The Valdez Star - Serving Prince William Sound and Copper River Basin

By Lee Revis
Editor, Valdez Star 

Competitors for governor's seat are testing the waters early this year

While Walker confirmed he is running, others state that maybe they will

 

August 30, 2017



Alaska Gov. Bill Walker is already facing some stiff competition in his bid for reelection.

Walker officially announced his reelection candidacy a week ago Monday, when he and Lt. Gov. Byron Mallott filed candidate paperwork with the state Division of Elections.

The two filed separate letters of intent with the Alaska Public Offices Commission last week.

By Friday, former U.S. Sen. Mark Begich, a Democrat, confirmed he is considering a bid to be governor in an email he sent to supporters.

"I wanted to let you know that in response to many urging me to run, I am considering it, but Deborah and I have not made a decision yet," Begich said. "I hope to make a decision and share that with you in the next few months. In the meantime, I ask that you keep your powder dry."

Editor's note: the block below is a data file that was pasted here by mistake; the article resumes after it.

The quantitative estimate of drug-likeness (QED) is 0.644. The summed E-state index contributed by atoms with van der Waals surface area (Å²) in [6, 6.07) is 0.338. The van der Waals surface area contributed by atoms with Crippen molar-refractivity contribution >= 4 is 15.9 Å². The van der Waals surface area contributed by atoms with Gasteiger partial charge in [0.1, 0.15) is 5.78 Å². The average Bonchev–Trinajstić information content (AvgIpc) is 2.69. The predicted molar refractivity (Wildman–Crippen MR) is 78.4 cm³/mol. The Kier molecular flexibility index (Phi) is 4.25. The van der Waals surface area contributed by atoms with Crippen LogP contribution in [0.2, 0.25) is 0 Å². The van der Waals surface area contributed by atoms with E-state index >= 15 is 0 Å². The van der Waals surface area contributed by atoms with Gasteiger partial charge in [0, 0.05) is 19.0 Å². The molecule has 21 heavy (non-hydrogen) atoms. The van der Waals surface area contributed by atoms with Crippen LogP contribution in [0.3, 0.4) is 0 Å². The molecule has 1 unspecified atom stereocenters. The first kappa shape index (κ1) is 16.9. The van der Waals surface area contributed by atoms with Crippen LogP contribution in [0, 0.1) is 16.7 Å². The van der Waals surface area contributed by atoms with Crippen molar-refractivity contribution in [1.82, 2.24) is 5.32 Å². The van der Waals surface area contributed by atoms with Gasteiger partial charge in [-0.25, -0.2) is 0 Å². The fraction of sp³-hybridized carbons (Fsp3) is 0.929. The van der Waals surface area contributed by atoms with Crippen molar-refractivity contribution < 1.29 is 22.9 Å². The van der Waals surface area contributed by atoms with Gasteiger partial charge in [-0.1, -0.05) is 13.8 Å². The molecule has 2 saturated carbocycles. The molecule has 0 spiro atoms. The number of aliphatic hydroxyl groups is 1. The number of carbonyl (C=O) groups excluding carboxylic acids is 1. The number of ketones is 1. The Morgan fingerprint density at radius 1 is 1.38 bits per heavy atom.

Another Democrat is also testing the waters.

State Sen. Bill Wielechowski (D-Anchorage) confirmed he is also considering a run for governor.

Not to be left out, republicans have a strong contender in Sen. Mike Dunleavy, (R-Wasilla) who also represents Valdez in District 9.

Dunleavy supporters point to statewide poll last month by Alaska Survey Research that found only 38 percent of Alaska residents have a positive view of Walker.

Walker told reporters last week that he expects a lively race.

Valdez Star file photo

Gov. Bill Walker greeting a lifelong friend in Valdez, Gloria Day.

Walker changed his party affiliation from Republican to undeclared in joining forces with Mallott in 2014 to upset then-Gov. Sean Parnell, a Republican.

Mallott, a Democrat, that year abandoned his own run for governor to be Walker's running mate, and the 2014 Walker-Mallott ticket won the support of state Democratic party leaders.

Mallott plans to remain a registered Democrat. Walker plans to remain politically unaffiliated.

The state Democratic party currently is suing the state, seeking the ability to have politically unaffiliated candidates run in the party's primaries. The party push for letting nonaffiliated candidates in its primaries predates the 2016 U.S. Senate race.

 

Reader Comments
(0)

 
 

Powered by ROAR Online Publication Software from Lions Light Corporation
© Copyright 2017